Sniper finds peace with Jews

Tass and Karen Saada
Tass and Karen Saada

Pledging his allegiance to the Arafat forces as a young Palestinian sniper, Taysir Abu Saada never expected to overcome his bitter hatred towards Jews while working in America.

Taysir, better known as Tass, was so engrained with hatred and anger as a youngster that he once tried to shoot one of his teachers.

"He went down and I thought I had hit him so I got in my car and drove off, but thank God he was not," he says looking back.

After the incident Tass was kicked out of school and his father gave him a choice to leave Saudi Arabia and go study elsewhere. He chose America.

"Why did I want to go to America when I hated the Americans just as much as I hated the Jews?" he says. "It was an amazing thing to me. I was so drawn.

"When I got to America and I lived there for a few months I realised that the Americans are very good hearted people."

Tass started working as a dish washer in a French restaurant and after befriending the owners, he moved out front as a waiter serving tables.

On his first day in the dining room he remembers feeling extremely nervous when serving his first customer, a multi-billionaire named Charlie Sharpe.

"He stopped talking to the lady with him and looked at me with a beautiful smile and said, 'Thank you, young man'," he recalls.

"That intrigued me as a person from the Middle East; when you are really that wealthy you don't look at the little people at all, you don't treat them right."

Noticing an unexplainable peace and love in his manner, Tass decided he would "take good care of this man" and they developed a deep friendship. Choosing to be trained in hotel management, Tass ultimately became a highly successful executive.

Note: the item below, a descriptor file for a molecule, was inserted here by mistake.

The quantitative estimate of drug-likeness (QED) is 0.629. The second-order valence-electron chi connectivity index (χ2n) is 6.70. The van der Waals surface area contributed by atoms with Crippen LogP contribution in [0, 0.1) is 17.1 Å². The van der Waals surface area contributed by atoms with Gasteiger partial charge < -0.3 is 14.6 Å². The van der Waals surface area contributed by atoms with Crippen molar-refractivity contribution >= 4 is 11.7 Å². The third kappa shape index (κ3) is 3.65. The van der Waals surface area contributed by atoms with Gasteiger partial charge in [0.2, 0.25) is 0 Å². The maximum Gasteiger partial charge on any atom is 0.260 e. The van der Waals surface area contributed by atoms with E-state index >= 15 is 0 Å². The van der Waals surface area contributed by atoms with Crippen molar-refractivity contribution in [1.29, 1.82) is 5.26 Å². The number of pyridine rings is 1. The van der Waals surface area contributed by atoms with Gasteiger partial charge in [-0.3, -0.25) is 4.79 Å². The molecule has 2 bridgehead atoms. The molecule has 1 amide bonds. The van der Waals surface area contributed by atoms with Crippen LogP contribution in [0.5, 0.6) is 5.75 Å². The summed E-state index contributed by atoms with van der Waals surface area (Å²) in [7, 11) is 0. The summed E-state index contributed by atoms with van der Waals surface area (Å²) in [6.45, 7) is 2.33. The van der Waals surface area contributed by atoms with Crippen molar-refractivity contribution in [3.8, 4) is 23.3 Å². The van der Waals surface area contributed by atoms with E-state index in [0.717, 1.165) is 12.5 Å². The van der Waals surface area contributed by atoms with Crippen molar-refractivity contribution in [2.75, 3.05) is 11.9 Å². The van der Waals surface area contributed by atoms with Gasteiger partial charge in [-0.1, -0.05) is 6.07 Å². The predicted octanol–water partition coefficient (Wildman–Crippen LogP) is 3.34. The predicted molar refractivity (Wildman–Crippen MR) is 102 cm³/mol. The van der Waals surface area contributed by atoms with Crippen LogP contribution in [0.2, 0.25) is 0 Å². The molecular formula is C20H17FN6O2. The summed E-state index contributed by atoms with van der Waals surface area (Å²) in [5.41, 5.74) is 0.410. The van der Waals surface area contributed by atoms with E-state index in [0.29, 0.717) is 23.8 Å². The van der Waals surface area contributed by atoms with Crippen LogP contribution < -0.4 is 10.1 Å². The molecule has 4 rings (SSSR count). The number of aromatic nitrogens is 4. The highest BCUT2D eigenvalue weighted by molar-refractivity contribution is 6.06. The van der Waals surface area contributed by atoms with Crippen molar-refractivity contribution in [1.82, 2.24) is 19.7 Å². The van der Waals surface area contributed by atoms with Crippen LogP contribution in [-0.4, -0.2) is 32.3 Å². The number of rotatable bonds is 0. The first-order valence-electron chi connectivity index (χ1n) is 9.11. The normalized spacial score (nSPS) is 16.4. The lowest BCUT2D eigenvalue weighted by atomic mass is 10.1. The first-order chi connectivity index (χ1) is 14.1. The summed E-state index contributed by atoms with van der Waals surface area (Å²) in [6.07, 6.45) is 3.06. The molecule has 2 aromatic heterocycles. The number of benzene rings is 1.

After 19 years in America, Tass wanted to buy the restaurant he started in, but his plan to move it to a former funeral home hit a hurdle.

"From my Moslem background and teaching, any place that had dead bodies has demons and ghosts in the building, so when I walked in there I was uncomfortable," he recalls.

Relating this creepy feeling to Charlie, Tass was shocked when Charlie said "you have no fear of God", then added that this is easily fixed saying, "I have connections".

He tried to laugh Charlie's suggestion off, but the meaning of Charlie's connection so troubled him that he could not eat or sleep normally.

Within days he felt like a walking zombie and was smoking six cigarette packets a day trying to calm his nerves, so at their next dinner meeting Tass begged Charlie to explain his "connection".

The following day Charlie told Tass about the miracles he had experienced in his life. Then Tass froze when Charlie said that to have peace he must love the Jews.

"He knew how much I hated the Jews," Tass explains. "To me at that time a good Jew was a dead Jew."

He became indignant when Charlie tried to explain that Jesus Christ was not just a prophet, as Muslims believed, but that the Bible taught that He was actually God, the Messiah who had been prophesied about throughout the Old Testament Scriptures.

As Tass stormed towards the door Charlie called him back, begging him for a chance to explain as he reached for his Bible.

"He put his Bible right in between the two of us and when he did that I jumped away from it," Tass says.

When asked why he felt so repelled by the book, Tass admitted that he knew it was because it had the name of God and the word of God in it.

Despite this, he did not know what the Bible actually had to say about Jesus and as Charlie started reading from the first chapter of John he was overwhelmed.

"When he started reading that Jesus is the Word, Jesus is God, I started shaking and I lost control," Tass recalls.

"The next thing I know, I'm on my knees on the floor with my hands lifted up, inviting Christ to be my Lord and Saviour.

"I felt like a mountain lifted off my shoulder and a joy and peace came into my heart I never experienced before."

Although neither of the men could explain what had just happened, they both knew that by surrendering his life to Jesus Christ on that day, Tass now had peace and an eternal connection with God.

The next day he felt a strange burden to pray for a special blessing over the Jewish race he had once despised.

Shocked by the sudden love that had engulfed his complete hatred, Tass knew that the power of Jesus Christ was the only thing that could have changed his heart.

Following his radical conversion Tass established a kindergarten work in Jericho and founded Seeds of Hope, an organisation committed to bring change to families through education, economic development, cultural exchange and humanitarian aid, where he continues to share the unexplainable love he has for all races of people through Jesus Christ.

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